Monday, November 30, 2009

A Few Of Our Favorite Things -- a continuing series




My favorite holiday story is "The Adventure of the Blue Carbuncle" by Sir Arthur Conan Doyle, a fast-paced and delightful tale of a Christmas goose, a lost hat, and a priceless gem. This is the story in which Sherlock Holmes, examining a battered bowler, deduces,

"That the man was highly intellectual is of course obvious upon the face of it, and also that he was fairly well-to-do within the last three years, although he has now fallen upon evil days. He had foresight, but has less now than formerly, pointing to a moral regression, which, when taken with the decline of his fortunes, seems to indicate some evil influence, probably drink, at work upon him. This may account for the obvious fact that his wife has ceased to love him."
In other words, it is a perfect Holmes story, and has been a favorite in my family since I was a child. "The Adventure of the Blue Carbuncle" is to be found in The Adventures of Sherlock Holmes.

Wednesday, November 25, 2009

Whose wonderful life is it?

"Aww, Mom, not again!" my family wailed, whenever I announced it was time for our annual viewing of "It's a Wonderful Life." No one else appreciated the layers of meaning I found so intriguing in this popular Christmas film classic.

The movie, released in 1946, is based on Philip Van Doren Stern's short story "The Greatest Gift." Unable to get it published, he printed 200 copies to send out as Christmas cards in 1943. RKO Productions bought the rights for $10,000, and, in turn, sold them to Frank Capra's company, Liberty Films. It was Jimmy Stewart's first movie after he returned to civilian life after World War II, and at the time it was released, it received mixed reviews and was only moderately successful.

A New York Times review disparaged the sentimentality of the film: "Mr. Capra's nice people are charming, his small town is a quite beguiling place and his pattern for solving problems is most optimistic and facile." James Agee, a writer for The Nation, admired its portrayal of two kinds of capitalists: "Capra's villainous capitalist—excellently played, in harsh black and white, by Lionel Barrymore—is a hundred per cent Charles Dickens. His New Capitalist—equally well played by Frank Albertson, in fashionable grays—makes his fortune, appropriately, in plastics, is a blithe, tough, harmless fellow." Interestingly, the FBI labeled the movie as "subversive," and charged that its use of a nasty, Scrooge-like businessman "was a common trick used by communists."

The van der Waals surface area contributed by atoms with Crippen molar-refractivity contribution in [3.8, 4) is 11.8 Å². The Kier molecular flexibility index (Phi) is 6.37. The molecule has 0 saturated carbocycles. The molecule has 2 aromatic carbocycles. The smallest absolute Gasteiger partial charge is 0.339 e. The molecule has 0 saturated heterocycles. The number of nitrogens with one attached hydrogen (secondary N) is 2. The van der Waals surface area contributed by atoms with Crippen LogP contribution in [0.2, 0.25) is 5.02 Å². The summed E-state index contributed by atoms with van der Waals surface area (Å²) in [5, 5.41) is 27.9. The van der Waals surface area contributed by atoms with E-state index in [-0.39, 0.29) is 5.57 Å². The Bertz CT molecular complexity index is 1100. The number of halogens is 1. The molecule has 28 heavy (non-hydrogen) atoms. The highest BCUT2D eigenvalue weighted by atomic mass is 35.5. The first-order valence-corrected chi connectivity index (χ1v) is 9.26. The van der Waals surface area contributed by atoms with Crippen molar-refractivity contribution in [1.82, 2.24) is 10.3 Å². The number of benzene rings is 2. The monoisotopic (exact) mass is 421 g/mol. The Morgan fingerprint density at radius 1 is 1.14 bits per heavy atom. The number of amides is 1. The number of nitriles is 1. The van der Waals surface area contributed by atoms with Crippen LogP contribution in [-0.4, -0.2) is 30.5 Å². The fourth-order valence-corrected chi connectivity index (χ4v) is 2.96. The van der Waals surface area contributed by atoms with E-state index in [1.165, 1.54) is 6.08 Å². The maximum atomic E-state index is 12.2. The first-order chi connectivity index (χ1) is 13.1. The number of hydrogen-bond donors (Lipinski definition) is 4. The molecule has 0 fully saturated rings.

The film continues to inspire varying interpretations. Wendell Jamieson, in a 2008 New York Times article called it "a terrifying, asphyxiating story about growing up and relinquishing your dreams," while a recent screening at a Catholic university discussed "how Frank Capra’s tale of the creation and salvation of Bedford Falls echoes God's deliverance of the Hebrews to a promised land flowing with milk, honey and justice."

Which brings me back to why I love "It’s a Wonderful Life." Do you ever wonder, "What if I had not gone to that party and met so-and-so?" "What if I hadn’t stepped on the brakes in time?" "What if…?" I enjoy the alternative history, or science fiction aspect of the story. If George Bailey had not been born, what would life in Bedford Falls be like? The beginning of the movie, narrated by angels, introduces us to George, and shows us critical moments of his life where he made a significant difference. We later witness what would have happened if he had not been born.

I have many favorite scenes from the movie. I love the romantic dialogue when George promises to lasso the moon for Mary. I always laugh when he frantically searches for Mary in Pottersville, only to learn—gasp—she never married and became the town librarian! And I get goose-bumps every time George reaches into his coat pocket and finds Zuzu’s petals.

This year I won't inflict "It’s a Wonderful Life" on my family, but it will be the featured film for December's Literary Flick. Come watch it with me, and tell me what you think!

Jeff's Top Ten List Why Newport Library Is The Best:


Click on the links to find out more information on any of Newport Library's outstanding services.


10. Inter-Library Loan: We don't have what you want? The library can order books from around the country. To access our online ILL form, click HERE.


9. Adult Programs: Award-winning authors, journalists and scientists speak about their work, their causes, their discoveries. Check out the schedule HERE.